How to tell wind speed while cycling

When you are out riding or racing do you look at all the flags that are around?
I do! And if you want to become a better bike racer, you should too! Ride and Race tactics can change due to the wind. Sprint lead-outs can change due to wind variables. Paceline echelons can will change based on winds, and outcomes of races can change due to wind changes!

Knowing which way the wind is blowing can play a big role in rides and races. While doing the Winter Bike League I will sometimes have guys ask to swap sides of the double pace-line with me. Or I have seen cyclists jump out of a corner, just to swap which side of the road they are on to get a buffer from the wind.

Flat stages of races can often be fairly mundane – unless there is a stiff wind, then maybe a team will come to the front and change the pace-line and really put on the pressure. To me the windy stages can be just as exciting as the mountains. Being prepared for which way the wind is blowing and how hard can sometimes make the difference between being in all the action as it happens or getting shelled out the back of a race wondering why it got so tough. Racers who are aware of wind changes can often use it wisely to their advantage.

For example, if the wind is coming in from your left, and you are going to make a right hand turn, then you will have a tail wind. This is not the time for the break-away. As easy as it is to create a gap, it is likely just as easy for riders to close it back down. Each rider in the front will not be fighting a headwind, and they will most likely put more energy into reeling-in a break-away. However, for this reason it can be ideal situation for a sprinters team that are doing a lead-out. Each member will not be fighting the wind as they lead the field.

However, if the wind is coming in from the Left and you make a Left hand turn, you will be going into a head wind. This is a situation where the Time-Trialist riders have the best advantage of creating and maintaining a gap on the field. A break away has a better chance of creating and holding a gap with a headwind also, IF the break away riders work together and are committed to the break away. Remember, to close a gap, the pack has to ride Faster than those in the break away.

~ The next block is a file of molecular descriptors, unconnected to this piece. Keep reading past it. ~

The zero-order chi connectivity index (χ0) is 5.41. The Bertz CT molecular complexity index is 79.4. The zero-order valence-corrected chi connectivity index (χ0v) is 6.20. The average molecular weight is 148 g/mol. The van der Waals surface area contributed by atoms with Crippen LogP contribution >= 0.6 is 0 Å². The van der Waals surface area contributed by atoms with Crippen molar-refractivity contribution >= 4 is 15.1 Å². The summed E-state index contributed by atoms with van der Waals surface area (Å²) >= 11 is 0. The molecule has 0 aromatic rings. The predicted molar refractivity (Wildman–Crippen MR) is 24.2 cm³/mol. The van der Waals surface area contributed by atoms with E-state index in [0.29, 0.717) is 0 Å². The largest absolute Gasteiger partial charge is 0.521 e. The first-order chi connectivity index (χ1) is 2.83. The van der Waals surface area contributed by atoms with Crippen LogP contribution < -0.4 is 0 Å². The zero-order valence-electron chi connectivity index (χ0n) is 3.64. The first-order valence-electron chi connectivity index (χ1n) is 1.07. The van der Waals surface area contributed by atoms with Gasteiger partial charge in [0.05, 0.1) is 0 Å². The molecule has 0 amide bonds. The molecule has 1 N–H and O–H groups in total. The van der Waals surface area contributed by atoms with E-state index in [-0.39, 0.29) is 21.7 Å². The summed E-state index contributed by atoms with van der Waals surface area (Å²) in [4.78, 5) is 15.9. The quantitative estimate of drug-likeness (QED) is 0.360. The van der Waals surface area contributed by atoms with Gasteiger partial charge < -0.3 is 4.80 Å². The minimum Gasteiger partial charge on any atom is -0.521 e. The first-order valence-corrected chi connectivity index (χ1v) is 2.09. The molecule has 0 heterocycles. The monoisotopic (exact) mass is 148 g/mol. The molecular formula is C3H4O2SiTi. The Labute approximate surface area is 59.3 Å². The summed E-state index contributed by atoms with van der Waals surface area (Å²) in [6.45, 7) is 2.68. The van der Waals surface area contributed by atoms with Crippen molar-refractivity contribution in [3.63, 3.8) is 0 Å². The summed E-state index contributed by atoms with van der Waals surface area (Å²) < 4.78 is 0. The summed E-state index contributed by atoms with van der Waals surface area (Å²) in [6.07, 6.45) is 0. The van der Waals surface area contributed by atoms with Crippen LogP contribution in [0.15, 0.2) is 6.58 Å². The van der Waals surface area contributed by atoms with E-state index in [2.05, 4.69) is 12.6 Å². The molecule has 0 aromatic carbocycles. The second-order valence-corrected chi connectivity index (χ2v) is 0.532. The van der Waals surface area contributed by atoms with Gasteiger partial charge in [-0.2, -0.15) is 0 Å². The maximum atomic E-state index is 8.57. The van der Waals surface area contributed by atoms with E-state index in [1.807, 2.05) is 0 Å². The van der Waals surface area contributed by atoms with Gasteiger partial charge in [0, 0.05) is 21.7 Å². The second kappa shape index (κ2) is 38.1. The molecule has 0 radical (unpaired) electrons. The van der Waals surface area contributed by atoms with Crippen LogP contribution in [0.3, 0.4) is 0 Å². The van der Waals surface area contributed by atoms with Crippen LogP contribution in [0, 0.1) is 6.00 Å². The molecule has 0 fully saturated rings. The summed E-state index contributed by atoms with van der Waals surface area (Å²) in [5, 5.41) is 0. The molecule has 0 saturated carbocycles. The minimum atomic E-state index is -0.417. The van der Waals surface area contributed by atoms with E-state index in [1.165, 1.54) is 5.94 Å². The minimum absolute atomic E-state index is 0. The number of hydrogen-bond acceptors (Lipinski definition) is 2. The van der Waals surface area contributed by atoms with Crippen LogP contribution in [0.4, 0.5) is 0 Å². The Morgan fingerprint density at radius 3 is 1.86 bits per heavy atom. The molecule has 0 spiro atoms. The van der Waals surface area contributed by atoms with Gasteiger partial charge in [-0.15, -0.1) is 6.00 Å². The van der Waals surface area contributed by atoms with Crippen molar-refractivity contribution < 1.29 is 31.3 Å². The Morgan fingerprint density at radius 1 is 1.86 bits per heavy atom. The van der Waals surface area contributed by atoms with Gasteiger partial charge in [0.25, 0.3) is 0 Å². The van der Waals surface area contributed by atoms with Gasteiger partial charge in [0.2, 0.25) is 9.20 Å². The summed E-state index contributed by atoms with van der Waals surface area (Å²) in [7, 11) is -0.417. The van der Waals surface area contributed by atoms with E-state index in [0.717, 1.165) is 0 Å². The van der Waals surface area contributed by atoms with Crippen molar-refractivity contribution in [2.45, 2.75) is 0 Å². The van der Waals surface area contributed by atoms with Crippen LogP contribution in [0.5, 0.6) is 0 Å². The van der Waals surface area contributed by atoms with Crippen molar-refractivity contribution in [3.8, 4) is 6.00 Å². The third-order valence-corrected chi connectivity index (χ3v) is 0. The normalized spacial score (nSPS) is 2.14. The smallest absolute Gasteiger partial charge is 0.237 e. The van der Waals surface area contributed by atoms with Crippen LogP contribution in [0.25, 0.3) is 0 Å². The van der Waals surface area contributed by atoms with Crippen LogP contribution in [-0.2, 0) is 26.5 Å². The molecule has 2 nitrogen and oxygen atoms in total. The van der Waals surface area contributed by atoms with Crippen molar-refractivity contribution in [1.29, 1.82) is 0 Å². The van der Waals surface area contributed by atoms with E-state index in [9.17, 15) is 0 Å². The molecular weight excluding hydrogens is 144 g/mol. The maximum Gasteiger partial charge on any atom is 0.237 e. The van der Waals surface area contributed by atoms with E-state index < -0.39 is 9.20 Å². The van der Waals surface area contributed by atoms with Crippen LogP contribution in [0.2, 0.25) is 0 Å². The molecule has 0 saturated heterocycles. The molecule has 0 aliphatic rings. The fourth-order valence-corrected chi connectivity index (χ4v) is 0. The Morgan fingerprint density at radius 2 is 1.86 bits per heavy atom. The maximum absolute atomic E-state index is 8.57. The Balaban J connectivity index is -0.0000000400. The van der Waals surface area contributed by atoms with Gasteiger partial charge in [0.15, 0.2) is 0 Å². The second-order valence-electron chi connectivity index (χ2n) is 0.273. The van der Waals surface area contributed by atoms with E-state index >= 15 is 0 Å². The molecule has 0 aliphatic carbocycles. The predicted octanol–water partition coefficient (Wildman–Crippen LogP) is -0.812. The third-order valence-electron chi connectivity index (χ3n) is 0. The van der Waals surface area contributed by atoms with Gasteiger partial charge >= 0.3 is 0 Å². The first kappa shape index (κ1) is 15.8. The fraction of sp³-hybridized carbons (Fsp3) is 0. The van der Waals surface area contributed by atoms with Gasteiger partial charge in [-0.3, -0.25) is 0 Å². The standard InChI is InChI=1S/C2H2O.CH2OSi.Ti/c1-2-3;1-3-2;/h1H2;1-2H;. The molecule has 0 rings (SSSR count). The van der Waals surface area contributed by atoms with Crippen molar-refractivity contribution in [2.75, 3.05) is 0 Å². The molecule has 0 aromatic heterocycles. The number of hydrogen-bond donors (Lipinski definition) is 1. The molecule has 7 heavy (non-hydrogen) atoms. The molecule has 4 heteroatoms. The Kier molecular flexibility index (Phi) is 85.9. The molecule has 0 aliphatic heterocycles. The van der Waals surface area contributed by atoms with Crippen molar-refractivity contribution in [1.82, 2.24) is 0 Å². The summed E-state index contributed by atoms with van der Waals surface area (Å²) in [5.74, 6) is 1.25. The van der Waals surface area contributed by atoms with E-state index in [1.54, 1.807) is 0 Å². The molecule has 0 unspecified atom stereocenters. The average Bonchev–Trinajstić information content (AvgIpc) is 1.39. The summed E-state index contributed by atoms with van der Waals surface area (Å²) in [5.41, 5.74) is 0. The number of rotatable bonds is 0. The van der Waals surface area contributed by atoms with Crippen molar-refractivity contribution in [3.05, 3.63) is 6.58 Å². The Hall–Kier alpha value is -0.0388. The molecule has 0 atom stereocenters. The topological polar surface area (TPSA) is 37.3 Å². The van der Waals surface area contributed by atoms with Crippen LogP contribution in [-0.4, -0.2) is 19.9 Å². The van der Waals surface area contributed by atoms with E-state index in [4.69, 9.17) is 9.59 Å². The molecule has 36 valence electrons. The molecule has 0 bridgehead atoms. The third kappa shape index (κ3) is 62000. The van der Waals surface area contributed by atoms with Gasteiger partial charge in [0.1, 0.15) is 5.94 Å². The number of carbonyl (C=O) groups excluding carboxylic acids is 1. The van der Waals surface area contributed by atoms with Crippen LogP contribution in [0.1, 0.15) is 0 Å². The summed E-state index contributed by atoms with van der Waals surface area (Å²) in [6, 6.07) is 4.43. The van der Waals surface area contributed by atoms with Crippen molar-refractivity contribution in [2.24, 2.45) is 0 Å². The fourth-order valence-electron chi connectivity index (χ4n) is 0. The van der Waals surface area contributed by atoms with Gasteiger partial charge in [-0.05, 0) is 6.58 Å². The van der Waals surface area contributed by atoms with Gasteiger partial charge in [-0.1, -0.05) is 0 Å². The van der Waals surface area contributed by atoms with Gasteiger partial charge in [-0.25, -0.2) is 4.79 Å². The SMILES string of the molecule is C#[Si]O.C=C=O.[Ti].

During a Time Trial, it is important to know which way the wind is blowing and to also adjust your Heart Rate and power output accordingly. If you start with the wind to your back and then have a head-wind on the way back, then chances are you are going to a much slower split than what is necessary. Save a little extra for the head-wind section. Also, if the Time trial has cross winds, it can be a factor to what wheel choice you make. A dish wheel and a strong cross-wind can be very dangerous.

I remember riding across America we had gotten to Las Vegas and the wind was blowing so strong that you would be riding in a normal upright position, but watching the sand blow across the road in between buildings. Then as we passed each building we would have to adjust our riding position to even stay on our bikes, only to almost fall over when the wind was blocked by the next building.

According the the Beaufort Scale Wind Speed (Bft) (size of the flag makes only a small difference) some easy way to approximate wind speed for are:

1-3mph – the flag only occasionally flips open, the outer end hangs lower.
4-7mph – the flag is mostly extended, the waves are deep, a large portion of the outer top corner flips back and forth.
8-12mph – the flag is completely extended, the waves are faster and smaller than 7mph
13-18mph – the flag is still completely extended, the waves are faster than 12mph. The changes from 20mph and up are more subtle and harder to distinguish from each other.
Info on flag related wind speed pictures, click here

Airports are a great place to check out the ‘wind sock’. At the airports you can see not only which direction the wind is blowing, but also fast the wind is going, due to how much of the ‘sock’ is extended. (if you have never seen them they are orange and cone like).

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